The prospect of a coalition government in Turkey is reviving one of the biggest bear-market trades this year.
As three separate opinion polls signaled the ruling AK Party may fail to win enough votes in next month’s parliamentary elections to rule alone, the lira extended what has been the world’s second-largest retreat among major currencies of 2015, and bond yields added to the steepest increases anywhere in emerging markets.
“There could be a lot more noise” affecting Turkish assets, Luis Costa, Citigroup Inc.’s London-based chief strategist for eastern Europe, the Middle East and Africa, said by e-mail Tuesday. “The AKP will find it very uncomfortable to govern in a coalition,” he said, recommending selling liras against dollars and euros.
Investors who a few weeks ago were fretting that President Recep Tayyip Erdogan could achieve too much power through an AK Party victory on June 7 are now concerned that securing fewer than the 276 seats needed to govern on its own will damage Turkey’s ability to bolster the economy. Growth slowed to less than 3 percent last year and inflation has stayed above the central bank’s target since 2011.
The lira headed for its sharpest five-day depreciation since April 15, trading 0.2 percent weaker at 2.6469 per dollar at 5:17 p.m. in Istanbul and is down 2.7 percent in the period. The currency rallied to a five-week high this month amid a global slide in the dollar.
The bullishness in the lira was overdone and even after the recent declines, investors aren’t fully pricing in the risk of an “unstable” coalition government in Turkey, Costa said. He expects the currency to depreciate to 2.87 against an equally weighted basket of euros and dollars, a drop of almost 4 percent from Tuesday’s close. The lira could test its record low versus the dollar before elections, according to ING Bank.
While some polls have shown the AK Party is set to gain a solid majority, over the past week, polling company Gezici Arastirma published a pre-election survey, and BusinessHT reported on polls by Sonar and Konda Arastirma that indicated an alternative outcome. All three foresee the AK Party winning no more than 41 percent of the vote, with the pro-Kurdish Peoples’ Democratic Party crossing the 10 percent threshold required to get seats in parliament.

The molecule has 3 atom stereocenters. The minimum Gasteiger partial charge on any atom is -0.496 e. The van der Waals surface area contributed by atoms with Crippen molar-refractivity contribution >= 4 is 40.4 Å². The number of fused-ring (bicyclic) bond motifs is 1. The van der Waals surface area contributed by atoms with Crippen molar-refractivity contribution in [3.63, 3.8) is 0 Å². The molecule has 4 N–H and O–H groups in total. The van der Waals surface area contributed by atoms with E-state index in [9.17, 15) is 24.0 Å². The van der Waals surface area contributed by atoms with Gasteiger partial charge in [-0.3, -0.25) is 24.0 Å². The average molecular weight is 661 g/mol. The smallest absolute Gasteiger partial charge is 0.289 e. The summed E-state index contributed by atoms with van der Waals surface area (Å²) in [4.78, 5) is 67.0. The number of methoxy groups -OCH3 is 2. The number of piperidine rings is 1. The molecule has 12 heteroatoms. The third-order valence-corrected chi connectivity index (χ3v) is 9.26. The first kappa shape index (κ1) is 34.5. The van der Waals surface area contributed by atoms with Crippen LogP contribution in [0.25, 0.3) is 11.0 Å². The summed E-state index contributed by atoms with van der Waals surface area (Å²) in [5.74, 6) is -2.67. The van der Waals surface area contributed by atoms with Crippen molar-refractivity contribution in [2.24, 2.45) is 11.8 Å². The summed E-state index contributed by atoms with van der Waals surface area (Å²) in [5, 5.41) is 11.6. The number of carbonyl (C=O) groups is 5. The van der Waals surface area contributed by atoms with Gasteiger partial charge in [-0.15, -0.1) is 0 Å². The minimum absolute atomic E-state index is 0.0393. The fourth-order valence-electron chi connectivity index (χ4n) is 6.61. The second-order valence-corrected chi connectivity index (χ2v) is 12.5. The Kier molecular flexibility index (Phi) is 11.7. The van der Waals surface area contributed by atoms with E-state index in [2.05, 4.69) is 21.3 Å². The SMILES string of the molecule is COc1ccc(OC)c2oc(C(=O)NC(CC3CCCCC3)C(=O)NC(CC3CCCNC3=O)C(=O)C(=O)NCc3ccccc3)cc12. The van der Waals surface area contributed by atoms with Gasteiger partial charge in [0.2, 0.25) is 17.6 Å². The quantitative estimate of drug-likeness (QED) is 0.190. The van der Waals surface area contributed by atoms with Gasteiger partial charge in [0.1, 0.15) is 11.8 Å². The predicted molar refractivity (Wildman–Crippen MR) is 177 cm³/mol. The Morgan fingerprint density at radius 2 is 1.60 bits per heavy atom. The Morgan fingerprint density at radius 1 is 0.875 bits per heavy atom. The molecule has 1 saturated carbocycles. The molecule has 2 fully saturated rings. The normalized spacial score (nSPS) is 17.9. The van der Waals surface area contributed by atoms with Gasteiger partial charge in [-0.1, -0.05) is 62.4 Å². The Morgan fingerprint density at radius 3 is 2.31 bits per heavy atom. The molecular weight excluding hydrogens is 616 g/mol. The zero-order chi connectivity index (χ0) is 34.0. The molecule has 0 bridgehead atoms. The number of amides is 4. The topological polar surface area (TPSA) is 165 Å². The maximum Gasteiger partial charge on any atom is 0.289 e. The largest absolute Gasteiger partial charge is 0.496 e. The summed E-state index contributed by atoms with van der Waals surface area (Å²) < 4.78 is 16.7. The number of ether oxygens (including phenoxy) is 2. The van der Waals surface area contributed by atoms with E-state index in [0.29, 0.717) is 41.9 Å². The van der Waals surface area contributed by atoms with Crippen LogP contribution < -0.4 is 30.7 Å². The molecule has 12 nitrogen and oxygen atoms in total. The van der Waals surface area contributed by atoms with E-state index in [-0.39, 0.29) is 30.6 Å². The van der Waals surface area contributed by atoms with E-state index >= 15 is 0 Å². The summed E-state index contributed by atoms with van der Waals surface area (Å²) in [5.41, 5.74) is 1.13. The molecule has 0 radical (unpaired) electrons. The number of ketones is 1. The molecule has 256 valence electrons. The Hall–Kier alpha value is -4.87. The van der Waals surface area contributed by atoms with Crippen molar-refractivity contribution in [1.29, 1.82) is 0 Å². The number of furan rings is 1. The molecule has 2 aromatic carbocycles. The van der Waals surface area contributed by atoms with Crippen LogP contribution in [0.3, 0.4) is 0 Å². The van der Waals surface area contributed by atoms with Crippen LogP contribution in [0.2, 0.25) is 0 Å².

Given the way the Turkish parliamentary system works, such an outcome would leave the incumbents unable to form a single-party government for the first time since 2002. A coalition could lead to slower decision-making and swell the backlog of policy changes needed to help boost productivity and competitiveness.
“Reforms take time to materialize and need a patient strong government,” Tunc Ural, Turkey head of sales at HSBC Securities in Istanbul, said by e-mail on Tuesday. “Turkey had lots of coalition governments in the past where decision-making and implementation was slow and at times not possible. The market is worried we could see a return to those days.”
Economic growth faces threats from low domestic-saving rates, large existing debt and weaker policy support, Ahmet Akarli, an economist at Goldman Sachs Group Inc. in London, said in a e-mailed report last week. The country remains prone to “acute external imbalances” and needs strong leadership to signal a clear direction of policy, he said.
The current-account deficit surged to 8 percent of gross domestic product in 2013, prompting Morgan Stanley to label the country as one of the so-called Fragile Five nations most vulnerable to a tightening of U.S. monetary policy. The gap is set to narrow to 4.7 percent this year.
Growth, which averaged 5 percent under the AK Party’s rule, fell to almost half that rate last year and is set to increase to 3.2 percent in 2015. Unemployment is hovering near a six-year high.
“What’s concerning investors is the lack of growth,” Cagdas Dogan, an analyst at BGC Partners in Istanbul, said by phone on Tuesday. “And that’s where the politics really comes in. They want to make sure that whoever comes to power presses on with reforms, and fast.”
If President Erdogan, who has sought to increase his powers, uses his mandate to do so and bypasses the process of a referendum, it could raise an “existential threat to Turkish democracy,” Renaissance Capital analysts including Michael Harris wrote in a e-mailed report Tuesday.
Still, the risks associated with a coalition government are overstated and Turkey’s economy has matured enough to tolerate one, they said.
The threshold for effecting a constitutional change to enhance the powers of Erdogan, the country first directly elected head of state, is higher than the one needed to form a single-party government. If the AK Party fails to get 330 seats to push through a referendum and Erdogan still claims the powers he seeks, it could lead to tensions with the judiciary and on the streets, according to Renaissance Capital.
“In this scenario, we’d take a more cautious approach for fear of rising tail risks, and we expect corporate Turkey will do the same with its investment plans,” the analysts said.